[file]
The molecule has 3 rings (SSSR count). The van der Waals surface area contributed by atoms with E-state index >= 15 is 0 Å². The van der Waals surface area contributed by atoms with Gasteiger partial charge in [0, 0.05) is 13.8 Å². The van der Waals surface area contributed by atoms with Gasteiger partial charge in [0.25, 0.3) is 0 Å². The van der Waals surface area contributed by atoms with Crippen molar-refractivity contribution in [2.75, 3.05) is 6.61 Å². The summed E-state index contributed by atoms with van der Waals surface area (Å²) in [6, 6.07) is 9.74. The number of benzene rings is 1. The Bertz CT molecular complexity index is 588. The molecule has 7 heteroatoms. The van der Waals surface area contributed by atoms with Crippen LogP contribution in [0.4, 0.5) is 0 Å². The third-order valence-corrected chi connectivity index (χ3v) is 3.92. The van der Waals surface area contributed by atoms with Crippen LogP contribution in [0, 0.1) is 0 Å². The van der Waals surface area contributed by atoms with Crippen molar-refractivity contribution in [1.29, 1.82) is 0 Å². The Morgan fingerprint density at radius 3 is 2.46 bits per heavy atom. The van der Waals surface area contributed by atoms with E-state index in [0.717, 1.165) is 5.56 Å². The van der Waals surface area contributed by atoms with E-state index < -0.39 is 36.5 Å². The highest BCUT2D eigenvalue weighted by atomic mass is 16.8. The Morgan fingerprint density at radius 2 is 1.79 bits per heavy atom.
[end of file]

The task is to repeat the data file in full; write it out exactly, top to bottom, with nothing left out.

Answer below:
The molecule has 3 rings (SSSR count). The van der Waals surface area contributed by atoms with E-state index >= 15 is 0 Å². The van der Waals surface area contributed by atoms with Gasteiger partial charge in [0, 0.05) is 13.8 Å². The van der Waals surface area contributed by atoms with Gasteiger partial charge in [0.25, 0.3) is 0 Å². The van der Waals surface area contributed by atoms with Crippen molar-refractivity contribution in [2.75, 3.05) is 6.61 Å². The summed E-state index contributed by atoms with van der Waals surface area (Å²) in [6, 6.07) is 9.74. The number of benzene rings is 1. The Bertz CT molecular complexity index is 588. The molecule has 7 heteroatoms. The van der Waals surface area contributed by atoms with Crippen LogP contribution in [0.4, 0.5) is 0 Å². The third-order valence-corrected chi connectivity index (χ3v) is 3.92. The van der Waals surface area contributed by atoms with Crippen LogP contribution in [0, 0.1) is 0 Å². The van der Waals surface area contributed by atoms with Crippen molar-refractivity contribution in [1.29, 1.82) is 0 Å². The Morgan fingerprint density at radius 3 is 2.46 bits per heavy atom. The van der Waals surface area contributed by atoms with E-state index in [0.717, 1.165) is 5.56 Å². The van der Waals surface area contributed by atoms with E-state index < -0.39 is 36.5 Å². The highest BCUT2D eigenvalue weighted by atomic mass is 16.8. The Morgan fingerprint density at radius 2 is 1.79 bits per heavy atom.